The Bigger Question: How Many 'Switched' Away?

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Two weeks ago in all the excitement leading up to Bank Transfer Day a Credit Union Journal reporter was speaking with a CEO about the CU's switch kit as part of the extensive special report we produced in the Oct. 31 issue.

The CEO was enthused about all the potential new members and the groundwork the credit union had laid to make it easy to join.

"Go take a look at our website," the CEO urged the reporter during the interview, "and click on our switch kit."

The reporter put down his pen, typed in the CU's web address and, voila, no switch kit. "Where is it," the reporter asked.

In response, the CEO brought up the site, too, and after a pause finally responded, "OK, it's not there immediately," and offered directions on where to click to go to another page and find the switch kit.

If you're a credit union with a similar online design for member sign-ups-and you're not a CEO or you don't work for one who wishes to provide step-by-step tech support-you've got a problem, the core of which is an inside-out view of the site that is too often dictated by the IT department. Prospective members don't care how many internal meetings you've had or how much new coding is needed to redesign the site to make it easier to join; they only know what they see and what they experience (which is your "brand").

Enjoy Being Frustrated?

Thinking as a consumer rather than a credit union exec, can you think of a website at which you regularly do any browsing or purchasing even though it's confusing and requires a master's in computer engineering? And that's precisely how you must view your own site, from the outside in.

Why are the simple things so complex? We've come to live in a world where "a click away" might as well be "a mile away." It's basic Web Retailing 101 stuff, yet so many still can't seem to get it right. A similar situation is how few credit unions actually explain online in simple terms just what a CU is.

Coincidentally, at about the same time the CEO was being interviewed by the Journal reporter, David Pogue, the New York Times technology reporter, was speaking to the California/Nevada leagues' annual meeting in San Diego. Pogue had numerous observations about the online channel, but several were quite relevant to the situation described above. "Good design is hard," said Pogue. "It's not knowing what features to put in, it's knowing what features to leave out."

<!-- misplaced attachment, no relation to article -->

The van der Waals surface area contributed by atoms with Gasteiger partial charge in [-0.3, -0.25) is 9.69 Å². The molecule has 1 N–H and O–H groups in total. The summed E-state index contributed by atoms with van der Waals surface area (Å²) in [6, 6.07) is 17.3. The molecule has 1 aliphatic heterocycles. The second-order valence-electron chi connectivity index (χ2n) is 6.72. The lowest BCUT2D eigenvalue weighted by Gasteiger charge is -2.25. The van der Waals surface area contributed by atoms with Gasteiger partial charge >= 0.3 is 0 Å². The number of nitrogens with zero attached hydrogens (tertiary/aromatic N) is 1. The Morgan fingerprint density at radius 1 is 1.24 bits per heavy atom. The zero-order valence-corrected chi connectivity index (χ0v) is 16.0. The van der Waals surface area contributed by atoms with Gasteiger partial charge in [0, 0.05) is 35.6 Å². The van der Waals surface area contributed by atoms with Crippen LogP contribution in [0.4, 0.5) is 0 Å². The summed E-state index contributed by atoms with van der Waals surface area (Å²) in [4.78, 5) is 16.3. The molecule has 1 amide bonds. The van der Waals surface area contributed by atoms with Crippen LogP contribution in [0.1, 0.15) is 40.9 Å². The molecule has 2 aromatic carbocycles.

That point echoed an observation made during a Credit Union Journal Grow Show a few years back in which one credit union CEO said that 75% of the space on any CU's website should be sales oriented, noting that nearly all members who come to a credit union's site do so to link to the online banking service. For everyone else, the site should be one big advertisement on the benefits of credit union membership and the ease of joining.

"Simplicity sells," said Pogue. "The iPod became the 800-pound gorilla because it's simple and it's easy to work. Google has a rule that no more than 21 words can appear on its home page; that's left over from the dial-up days, but it's a lesson that still works. Simplicity is beautiful and sensational. The Flip camcorder has no features other than a big red button on the back: start and stop. Who would buy it? Everybody." (Incredibly, noted Pogue, Cisco bought the company that created the Flip camcorder for $590 million in 2009; in 2011, it shut it down.)

The Joy of Simplicity

"If we try something for the first time and we're good at it, we fall in love with it. That's why simplicity equals joy," Pogue said.

If all the hype of the past few weeks is even half true, a lot of consumers and non-members did some tire kicking with local credit unions, and most of that would have been done online. The question you have to ask yourself is whether or not those prospects came away from your CU's site with joy?

Remember, you may think it's easy to switch to you, but it's even easier to switch to another site.

Frank J. Diekmann can be reached at

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